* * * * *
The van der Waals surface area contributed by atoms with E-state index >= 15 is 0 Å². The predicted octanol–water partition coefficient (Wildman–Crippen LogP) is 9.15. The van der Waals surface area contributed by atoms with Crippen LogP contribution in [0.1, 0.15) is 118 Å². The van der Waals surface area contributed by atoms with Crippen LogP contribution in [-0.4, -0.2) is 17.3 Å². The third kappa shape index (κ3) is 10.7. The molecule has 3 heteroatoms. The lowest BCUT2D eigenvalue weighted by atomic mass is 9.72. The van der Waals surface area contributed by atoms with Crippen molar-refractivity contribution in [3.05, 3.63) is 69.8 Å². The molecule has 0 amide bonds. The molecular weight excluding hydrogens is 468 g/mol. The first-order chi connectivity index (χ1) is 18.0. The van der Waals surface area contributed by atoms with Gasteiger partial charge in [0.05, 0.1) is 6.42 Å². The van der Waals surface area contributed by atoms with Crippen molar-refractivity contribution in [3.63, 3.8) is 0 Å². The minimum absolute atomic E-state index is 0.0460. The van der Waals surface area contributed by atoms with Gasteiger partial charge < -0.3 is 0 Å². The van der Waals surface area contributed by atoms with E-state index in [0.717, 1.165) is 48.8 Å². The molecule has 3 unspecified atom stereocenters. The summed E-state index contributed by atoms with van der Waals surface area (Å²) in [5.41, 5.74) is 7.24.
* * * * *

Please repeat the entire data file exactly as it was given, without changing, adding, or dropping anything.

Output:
The van der Waals surface area contributed by atoms with E-state index >= 15 is 0 Å². The predicted octanol–water partition coefficient (Wildman–Crippen LogP) is 9.15. The van der Waals surface area contributed by atoms with Crippen LogP contribution in [0.1, 0.15) is 118 Å². The van der Waals surface area contributed by atoms with Crippen LogP contribution in [-0.4, -0.2) is 17.3 Å². The third kappa shape index (κ3) is 10.7. The molecule has 3 heteroatoms. The lowest BCUT2D eigenvalue weighted by atomic mass is 9.72. The van der Waals surface area contributed by atoms with Crippen molar-refractivity contribution in [3.05, 3.63) is 69.8 Å². The molecule has 0 amide bonds. The molecular weight excluding hydrogens is 468 g/mol. The first-order chi connectivity index (χ1) is 18.0. The van der Waals surface area contributed by atoms with Gasteiger partial charge in [0.05, 0.1) is 6.42 Å². The van der Waals surface area contributed by atoms with Crippen molar-refractivity contribution in [3.63, 3.8) is 0 Å². The minimum absolute atomic E-state index is 0.0460. The van der Waals surface area contributed by atoms with Gasteiger partial charge < -0.3 is 0 Å². The van der Waals surface area contributed by atoms with E-state index in [0.717, 1.165) is 48.8 Å². The molecule has 3 unspecified atom stereocenters. The summed E-state index contributed by atoms with van der Waals surface area (Å²) in [5.41, 5.74) is 7.24.